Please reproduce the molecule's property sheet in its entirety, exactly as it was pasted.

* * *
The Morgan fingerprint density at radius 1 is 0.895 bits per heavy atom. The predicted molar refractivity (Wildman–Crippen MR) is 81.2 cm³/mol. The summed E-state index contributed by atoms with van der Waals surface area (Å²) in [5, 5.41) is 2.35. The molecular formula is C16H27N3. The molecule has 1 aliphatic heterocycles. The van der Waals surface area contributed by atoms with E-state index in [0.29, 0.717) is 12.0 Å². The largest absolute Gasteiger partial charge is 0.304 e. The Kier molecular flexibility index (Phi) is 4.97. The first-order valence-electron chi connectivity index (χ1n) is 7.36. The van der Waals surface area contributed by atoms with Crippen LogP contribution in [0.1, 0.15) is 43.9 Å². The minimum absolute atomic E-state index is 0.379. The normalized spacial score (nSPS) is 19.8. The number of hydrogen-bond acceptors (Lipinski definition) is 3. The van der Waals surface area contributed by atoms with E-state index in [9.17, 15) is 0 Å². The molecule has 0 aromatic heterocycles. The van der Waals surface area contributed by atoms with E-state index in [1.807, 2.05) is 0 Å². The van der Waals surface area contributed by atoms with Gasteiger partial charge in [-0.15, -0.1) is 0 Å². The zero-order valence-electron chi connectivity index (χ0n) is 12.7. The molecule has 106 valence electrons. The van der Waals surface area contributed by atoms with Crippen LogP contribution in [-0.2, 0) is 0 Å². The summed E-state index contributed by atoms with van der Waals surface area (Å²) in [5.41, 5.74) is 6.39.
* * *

The Morgan fingerprint density at radius 1 is 0.895 bits per heavy atom. The predicted molar refractivity (Wildman–Crippen MR) is 81.2 cm³/mol. The summed E-state index contributed by atoms with van der Waals surface area (Å²) in [5, 5.41) is 2.35. The molecular formula is C16H27N3. The molecule has 1 aliphatic heterocycles. The van der Waals surface area contributed by atoms with E-state index in [0.29, 0.717) is 12.0 Å². The largest absolute Gasteiger partial charge is 0.304 e. The Kier molecular flexibility index (Phi) is 4.97. The first-order valence-electron chi connectivity index (χ1n) is 7.36. The van der Waals surface area contributed by atoms with Crippen LogP contribution in [0.1, 0.15) is 43.9 Å². The minimum absolute atomic E-state index is 0.379. The normalized spacial score (nSPS) is 19.8. The number of hydrogen-bond acceptors (Lipinski definition) is 3. The van der Waals surface area contributed by atoms with E-state index in [9.17, 15) is 0 Å². The molecule has 0 aromatic heterocycles. The van der Waals surface area contributed by atoms with E-state index in [1.807, 2.05) is 0 Å². The van der Waals surface area contributed by atoms with Gasteiger partial charge in [-0.15, -0.1) is 0 Å². The zero-order valence-electron chi connectivity index (χ0n) is 12.7. The molecule has 106 valence electrons. The van der Waals surface area contributed by atoms with Crippen LogP contribution in [-0.2, 0) is 0 Å². The summed E-state index contributed by atoms with van der Waals surface area (Å²) in [5.41, 5.74) is 6.39.